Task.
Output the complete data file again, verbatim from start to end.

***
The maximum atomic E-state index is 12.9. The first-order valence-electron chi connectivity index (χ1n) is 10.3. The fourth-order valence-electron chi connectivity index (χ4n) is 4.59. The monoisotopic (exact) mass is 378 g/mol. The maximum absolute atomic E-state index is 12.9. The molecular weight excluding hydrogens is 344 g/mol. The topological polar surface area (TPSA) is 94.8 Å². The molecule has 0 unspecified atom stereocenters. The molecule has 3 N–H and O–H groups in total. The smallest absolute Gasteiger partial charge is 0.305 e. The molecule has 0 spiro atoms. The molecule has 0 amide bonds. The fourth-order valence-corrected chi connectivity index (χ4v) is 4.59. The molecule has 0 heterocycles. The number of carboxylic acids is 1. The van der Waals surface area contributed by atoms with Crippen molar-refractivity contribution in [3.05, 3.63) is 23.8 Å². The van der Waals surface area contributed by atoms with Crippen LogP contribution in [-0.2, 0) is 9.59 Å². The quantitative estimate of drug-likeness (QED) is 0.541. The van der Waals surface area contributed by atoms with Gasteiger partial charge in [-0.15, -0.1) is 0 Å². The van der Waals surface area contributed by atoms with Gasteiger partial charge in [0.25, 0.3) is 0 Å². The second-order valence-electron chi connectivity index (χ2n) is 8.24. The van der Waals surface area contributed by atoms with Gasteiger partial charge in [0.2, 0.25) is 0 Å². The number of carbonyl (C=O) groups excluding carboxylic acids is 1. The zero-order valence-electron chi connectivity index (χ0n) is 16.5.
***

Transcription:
The maximum atomic E-state index is 12.9. The first-order valence-electron chi connectivity index (χ1n) is 10.3. The fourth-order valence-electron chi connectivity index (χ4n) is 4.59. The monoisotopic (exact) mass is 378 g/mol. The maximum absolute atomic E-state index is 12.9. The molecular weight excluding hydrogens is 344 g/mol. The topological polar surface area (TPSA) is 94.8 Å². The molecule has 0 unspecified atom stereocenters. The molecule has 3 N–H and O–H groups in total. The smallest absolute Gasteiger partial charge is 0.305 e. The molecule has 0 spiro atoms. The molecule has 0 amide bonds. The fourth-order valence-corrected chi connectivity index (χ4v) is 4.59. The molecule has 0 heterocycles. The number of carboxylic acids is 1. The van der Waals surface area contributed by atoms with Crippen molar-refractivity contribution in [3.05, 3.63) is 23.8 Å². The van der Waals surface area contributed by atoms with Crippen LogP contribution in [-0.2, 0) is 9.59 Å². The quantitative estimate of drug-likeness (QED) is 0.541. The van der Waals surface area contributed by atoms with Gasteiger partial charge in [-0.15, -0.1) is 0 Å². The van der Waals surface area contributed by atoms with Gasteiger partial charge in [0.25, 0.3) is 0 Å². The second-order valence-electron chi connectivity index (χ2n) is 8.24. The van der Waals surface area contributed by atoms with Gasteiger partial charge in [0.2, 0.25) is 0 Å². The number of carbonyl (C=O) groups excluding carboxylic acids is 1. The zero-order valence-electron chi connectivity index (χ0n) is 16.5.